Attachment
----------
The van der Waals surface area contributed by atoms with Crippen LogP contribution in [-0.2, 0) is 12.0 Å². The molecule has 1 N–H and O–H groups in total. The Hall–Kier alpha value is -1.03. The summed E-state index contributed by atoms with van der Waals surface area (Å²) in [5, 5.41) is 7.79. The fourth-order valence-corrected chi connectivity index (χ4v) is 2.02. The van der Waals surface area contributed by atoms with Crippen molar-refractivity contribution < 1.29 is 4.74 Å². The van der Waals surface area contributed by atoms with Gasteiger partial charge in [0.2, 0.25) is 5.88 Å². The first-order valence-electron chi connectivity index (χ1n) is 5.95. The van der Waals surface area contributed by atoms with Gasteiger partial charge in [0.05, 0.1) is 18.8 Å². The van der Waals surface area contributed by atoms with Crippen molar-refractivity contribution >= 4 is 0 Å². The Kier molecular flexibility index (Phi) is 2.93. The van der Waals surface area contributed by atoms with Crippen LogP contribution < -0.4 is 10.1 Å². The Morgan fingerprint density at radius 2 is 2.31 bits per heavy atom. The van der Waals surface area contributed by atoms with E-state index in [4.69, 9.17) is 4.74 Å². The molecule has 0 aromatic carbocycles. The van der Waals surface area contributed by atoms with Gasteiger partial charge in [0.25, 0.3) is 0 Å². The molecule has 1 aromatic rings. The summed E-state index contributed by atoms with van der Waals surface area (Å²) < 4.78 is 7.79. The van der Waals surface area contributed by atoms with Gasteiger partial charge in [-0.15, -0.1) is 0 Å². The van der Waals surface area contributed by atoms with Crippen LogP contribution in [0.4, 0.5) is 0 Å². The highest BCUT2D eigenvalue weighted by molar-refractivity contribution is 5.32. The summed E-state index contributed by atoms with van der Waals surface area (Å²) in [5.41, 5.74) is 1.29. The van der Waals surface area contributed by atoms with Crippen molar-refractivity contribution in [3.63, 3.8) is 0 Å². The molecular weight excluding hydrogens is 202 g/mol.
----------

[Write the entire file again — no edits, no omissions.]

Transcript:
The van der Waals surface area contributed by atoms with Crippen LogP contribution in [-0.2, 0) is 12.0 Å². The molecule has 1 N–H and O–H groups in total. The Hall–Kier alpha value is -1.03. The summed E-state index contributed by atoms with van der Waals surface area (Å²) in [5, 5.41) is 7.79. The fourth-order valence-corrected chi connectivity index (χ4v) is 2.02. The van der Waals surface area contributed by atoms with Crippen molar-refractivity contribution < 1.29 is 4.74 Å². The van der Waals surface area contributed by atoms with Gasteiger partial charge in [0.2, 0.25) is 5.88 Å². The first-order valence-electron chi connectivity index (χ1n) is 5.95. The van der Waals surface area contributed by atoms with Gasteiger partial charge in [0.05, 0.1) is 18.8 Å². The van der Waals surface area contributed by atoms with Crippen molar-refractivity contribution >= 4 is 0 Å². The Kier molecular flexibility index (Phi) is 2.93. The van der Waals surface area contributed by atoms with Crippen LogP contribution < -0.4 is 10.1 Å². The Morgan fingerprint density at radius 2 is 2.31 bits per heavy atom. The van der Waals surface area contributed by atoms with E-state index in [4.69, 9.17) is 4.74 Å². The molecule has 0 aromatic carbocycles. The van der Waals surface area contributed by atoms with Gasteiger partial charge in [0.25, 0.3) is 0 Å². The molecule has 1 aromatic rings. The summed E-state index contributed by atoms with van der Waals surface area (Å²) < 4.78 is 7.79. The van der Waals surface area contributed by atoms with Gasteiger partial charge in [-0.15, -0.1) is 0 Å². The van der Waals surface area contributed by atoms with Crippen LogP contribution in [0.4, 0.5) is 0 Å². The highest BCUT2D eigenvalue weighted by molar-refractivity contribution is 5.32. The summed E-state index contributed by atoms with van der Waals surface area (Å²) in [5.41, 5.74) is 1.29. The van der Waals surface area contributed by atoms with Crippen molar-refractivity contribution in [3.63, 3.8) is 0 Å². The molecular weight excluding hydrogens is 202 g/mol.